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“Thanks,” August calls after him. His shoulders scrunch up to his ears, as if nothing could displease him more than being thanked for an act of kindness.

“Cool knife,” he grunts as he shuts his bedroom door behind him.


* * *


Friday morning finds August shivering, one hand in the shower, begging it to warm up. It’s twenty-eight degrees outside. If she has to get in a cold shower, her soul will vacate the premises.

She checks her phone—twenty-five minutes before she has to be on the platform to catch her train for class. No time to reply to her mom’s texts about annoying library coworkers. She punches out some sympathetic emojis instead.

What did Myla say? Twenty minutes to get the hot water going, but ten if you’re nice? It’s been twelve.

“Please,” August says to the shower. “I am very cold and very tired, and I smell like the mayor of Hashbrown Town.”

The shower appears unmoved. Fuck it. She shuts off the faucet and resigns herself to another all-day aromatic experience.

Out in the hallway, Myla and Wes are on their hands and knees, sticking lines of masking tape down on the floor.

“Do I even want to ask?” August says as she steps over them.

“It’s for Rolly Bangs,” Myla calls over her shoulder.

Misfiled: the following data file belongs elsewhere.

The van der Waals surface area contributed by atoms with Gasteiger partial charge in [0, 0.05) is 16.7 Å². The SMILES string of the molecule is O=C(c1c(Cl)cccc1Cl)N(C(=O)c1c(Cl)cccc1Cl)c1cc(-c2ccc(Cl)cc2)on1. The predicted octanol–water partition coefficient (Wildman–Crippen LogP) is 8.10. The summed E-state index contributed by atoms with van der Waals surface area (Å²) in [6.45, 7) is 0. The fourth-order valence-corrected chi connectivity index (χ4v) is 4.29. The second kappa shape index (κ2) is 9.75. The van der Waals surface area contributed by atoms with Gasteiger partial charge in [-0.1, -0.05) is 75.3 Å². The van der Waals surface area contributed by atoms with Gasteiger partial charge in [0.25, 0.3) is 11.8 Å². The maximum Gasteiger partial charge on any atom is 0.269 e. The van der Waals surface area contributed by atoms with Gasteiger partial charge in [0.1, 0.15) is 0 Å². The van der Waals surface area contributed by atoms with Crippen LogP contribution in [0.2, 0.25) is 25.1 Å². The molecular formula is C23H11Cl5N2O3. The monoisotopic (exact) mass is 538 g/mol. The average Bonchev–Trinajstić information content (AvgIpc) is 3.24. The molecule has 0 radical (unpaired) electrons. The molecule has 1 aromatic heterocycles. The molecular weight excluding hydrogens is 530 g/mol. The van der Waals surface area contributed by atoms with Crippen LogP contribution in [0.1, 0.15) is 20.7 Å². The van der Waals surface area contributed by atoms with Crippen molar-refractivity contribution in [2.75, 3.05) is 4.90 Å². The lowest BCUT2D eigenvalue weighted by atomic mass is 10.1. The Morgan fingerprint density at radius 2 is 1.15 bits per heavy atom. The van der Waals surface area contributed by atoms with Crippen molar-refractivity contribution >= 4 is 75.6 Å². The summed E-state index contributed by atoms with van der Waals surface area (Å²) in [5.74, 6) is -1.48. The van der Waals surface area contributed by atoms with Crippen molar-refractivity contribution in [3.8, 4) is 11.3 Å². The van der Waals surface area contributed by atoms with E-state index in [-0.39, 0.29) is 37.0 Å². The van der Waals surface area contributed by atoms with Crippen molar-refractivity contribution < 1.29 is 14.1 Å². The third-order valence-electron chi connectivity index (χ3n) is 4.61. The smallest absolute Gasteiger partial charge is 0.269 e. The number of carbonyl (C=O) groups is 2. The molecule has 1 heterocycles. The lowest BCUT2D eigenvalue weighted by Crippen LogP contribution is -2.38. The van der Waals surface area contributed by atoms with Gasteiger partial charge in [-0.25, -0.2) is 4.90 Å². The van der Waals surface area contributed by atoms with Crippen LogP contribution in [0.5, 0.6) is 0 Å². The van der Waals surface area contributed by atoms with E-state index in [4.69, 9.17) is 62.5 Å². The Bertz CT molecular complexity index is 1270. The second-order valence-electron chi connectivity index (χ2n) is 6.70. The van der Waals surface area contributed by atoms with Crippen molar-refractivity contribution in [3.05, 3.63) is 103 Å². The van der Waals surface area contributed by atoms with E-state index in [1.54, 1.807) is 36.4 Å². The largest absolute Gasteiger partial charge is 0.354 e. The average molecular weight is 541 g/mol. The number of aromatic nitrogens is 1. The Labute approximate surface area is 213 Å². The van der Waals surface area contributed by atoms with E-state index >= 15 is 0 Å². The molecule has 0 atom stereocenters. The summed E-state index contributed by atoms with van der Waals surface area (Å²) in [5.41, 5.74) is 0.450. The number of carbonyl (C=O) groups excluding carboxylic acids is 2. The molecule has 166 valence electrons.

August pulls on a sweater and sticks her head back out of her door. “Do you realize you just say words in any random order like they’re supposed to mean something?”

“Pointing this out has never stopped her,” says Wes, who looks and sounds like he stumbled in from a night shift. August wonders what Myla bribed him with to get his help before he retreated to his cave. “Rolly Bangs is a game we invented.”

“You start by the door in a rolling chair, and someone pushes you down the incline of the kitchen floor,” Myla explains. Of course she’s figured out a way to use a building code violation for entertainment. “That’s the Rolly part.”

“I’m scared to find out what the Bangs are,” August says.

“The Bang is when you hit that threshold right there,” Wes says. He points to the wooden lip where the hallway meets the kitchen. “Basically catapults you out of the chair.”

“The lines,” Myla says, ripping off the last piece of tape, “are to measure how far you fly before you hit the floor.”

August steps over them again, heading toward the door. Noodles circles her ankles, snuffling excitedly. “I can’t decide if I’m impressed or horrified.”

“My favorite emotional place,” Myla says. “That’s where horny lives.”

“I’m going to bed.” Wes throws his tape at Myla. “Good night.”

“Good morning.”

August is shrugging into her backpack when Myla meets her at the door with Noodles’s leash.

“Which way you walking?” she asks as Noodles flops around, tongue and ears flapping. He’s so cute, August can’t even be mad that she was definitely misled about how much this dog is going to be a part of her life.

“Parkside Avenue.”

“Ooh, I’m taking him to the park. Mind if I walk with you?”

The thing about Myla, August is learning, is that she doesn’t plant a seed of friendship and tend to it with gentle watering and sunlight. She drops into your life, fully formed, and just is. A friend in completion.


“Sure,” August says, and she pulls the door open.

There’s no ice to slip on, but Noodles is nearly as determined to make August eat shit on the walk to the station.